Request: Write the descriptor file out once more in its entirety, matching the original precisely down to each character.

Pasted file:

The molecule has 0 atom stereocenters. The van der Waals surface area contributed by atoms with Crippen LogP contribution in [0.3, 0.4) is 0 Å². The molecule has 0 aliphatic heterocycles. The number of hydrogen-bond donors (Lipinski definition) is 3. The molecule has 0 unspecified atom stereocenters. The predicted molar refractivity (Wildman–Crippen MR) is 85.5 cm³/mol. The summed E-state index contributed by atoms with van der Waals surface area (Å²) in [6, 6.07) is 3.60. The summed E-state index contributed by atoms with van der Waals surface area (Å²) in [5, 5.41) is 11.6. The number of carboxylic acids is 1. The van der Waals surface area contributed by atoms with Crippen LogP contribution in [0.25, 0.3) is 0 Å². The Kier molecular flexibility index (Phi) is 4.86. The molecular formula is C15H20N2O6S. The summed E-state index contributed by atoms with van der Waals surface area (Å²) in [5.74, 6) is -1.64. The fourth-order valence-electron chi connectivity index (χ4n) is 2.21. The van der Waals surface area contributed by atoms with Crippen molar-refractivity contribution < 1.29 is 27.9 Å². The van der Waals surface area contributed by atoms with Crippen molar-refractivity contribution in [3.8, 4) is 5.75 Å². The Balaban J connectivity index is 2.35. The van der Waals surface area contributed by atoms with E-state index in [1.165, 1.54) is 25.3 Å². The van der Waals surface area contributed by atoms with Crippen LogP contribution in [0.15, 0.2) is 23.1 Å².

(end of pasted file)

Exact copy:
The molecule has 0 atom stereocenters. The van der Waals surface area contributed by atoms with Crippen LogP contribution in [0.3, 0.4) is 0 Å². The molecule has 0 aliphatic heterocycles. The number of hydrogen-bond donors (Lipinski definition) is 3. The molecule has 0 unspecified atom stereocenters. The predicted molar refractivity (Wildman–Crippen MR) is 85.5 cm³/mol. The summed E-state index contributed by atoms with van der Waals surface area (Å²) in [6, 6.07) is 3.60. The summed E-state index contributed by atoms with van der Waals surface area (Å²) in [5, 5.41) is 11.6. The number of carboxylic acids is 1. The van der Waals surface area contributed by atoms with Crippen LogP contribution in [0.25, 0.3) is 0 Å². The Kier molecular flexibility index (Phi) is 4.86. The molecular formula is C15H20N2O6S. The summed E-state index contributed by atoms with van der Waals surface area (Å²) in [5.74, 6) is -1.64. The fourth-order valence-electron chi connectivity index (χ4n) is 2.21. The van der Waals surface area contributed by atoms with Crippen molar-refractivity contribution < 1.29 is 27.9 Å². The van der Waals surface area contributed by atoms with Crippen molar-refractivity contribution in [3.8, 4) is 5.75 Å². The Balaban J connectivity index is 2.35. The van der Waals surface area contributed by atoms with E-state index in [1.165, 1.54) is 25.3 Å². The van der Waals surface area contributed by atoms with Crippen LogP contribution in [0.15, 0.2) is 23.1 Å².